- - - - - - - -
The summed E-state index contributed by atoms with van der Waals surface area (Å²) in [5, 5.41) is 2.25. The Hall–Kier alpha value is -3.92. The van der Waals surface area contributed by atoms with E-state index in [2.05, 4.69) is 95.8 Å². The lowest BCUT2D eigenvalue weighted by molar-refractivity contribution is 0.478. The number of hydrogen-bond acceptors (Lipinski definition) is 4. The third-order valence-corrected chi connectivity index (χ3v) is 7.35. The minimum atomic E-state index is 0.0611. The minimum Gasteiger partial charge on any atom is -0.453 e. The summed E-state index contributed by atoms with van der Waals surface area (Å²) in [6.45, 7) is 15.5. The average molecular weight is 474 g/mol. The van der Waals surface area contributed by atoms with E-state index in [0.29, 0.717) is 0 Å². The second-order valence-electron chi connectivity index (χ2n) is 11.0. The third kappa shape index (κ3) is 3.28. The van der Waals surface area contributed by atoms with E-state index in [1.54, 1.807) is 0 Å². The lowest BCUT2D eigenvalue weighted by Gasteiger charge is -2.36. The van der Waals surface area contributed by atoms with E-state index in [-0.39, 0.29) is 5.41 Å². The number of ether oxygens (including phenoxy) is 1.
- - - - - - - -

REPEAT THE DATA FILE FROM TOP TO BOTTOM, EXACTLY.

The summed E-state index contributed by atoms with van der Waals surface area (Å²) in [5, 5.41) is 2.25. The Hall–Kier alpha value is -3.92. The van der Waals surface area contributed by atoms with E-state index in [2.05, 4.69) is 95.8 Å². The lowest BCUT2D eigenvalue weighted by molar-refractivity contribution is 0.478. The number of hydrogen-bond acceptors (Lipinski definition) is 4. The third-order valence-corrected chi connectivity index (χ3v) is 7.35. The minimum atomic E-state index is 0.0611. The minimum Gasteiger partial charge on any atom is -0.453 e. The summed E-state index contributed by atoms with van der Waals surface area (Å²) in [6.45, 7) is 15.5. The average molecular weight is 474 g/mol. The van der Waals surface area contributed by atoms with E-state index in [0.29, 0.717) is 0 Å². The second-order valence-electron chi connectivity index (χ2n) is 11.0. The third kappa shape index (κ3) is 3.28. The van der Waals surface area contributed by atoms with E-state index in [1.54, 1.807) is 0 Å². The lowest BCUT2D eigenvalue weighted by Gasteiger charge is -2.36. The van der Waals surface area contributed by atoms with E-state index in [-0.39, 0.29) is 5.41 Å². The number of ether oxygens (including phenoxy) is 1.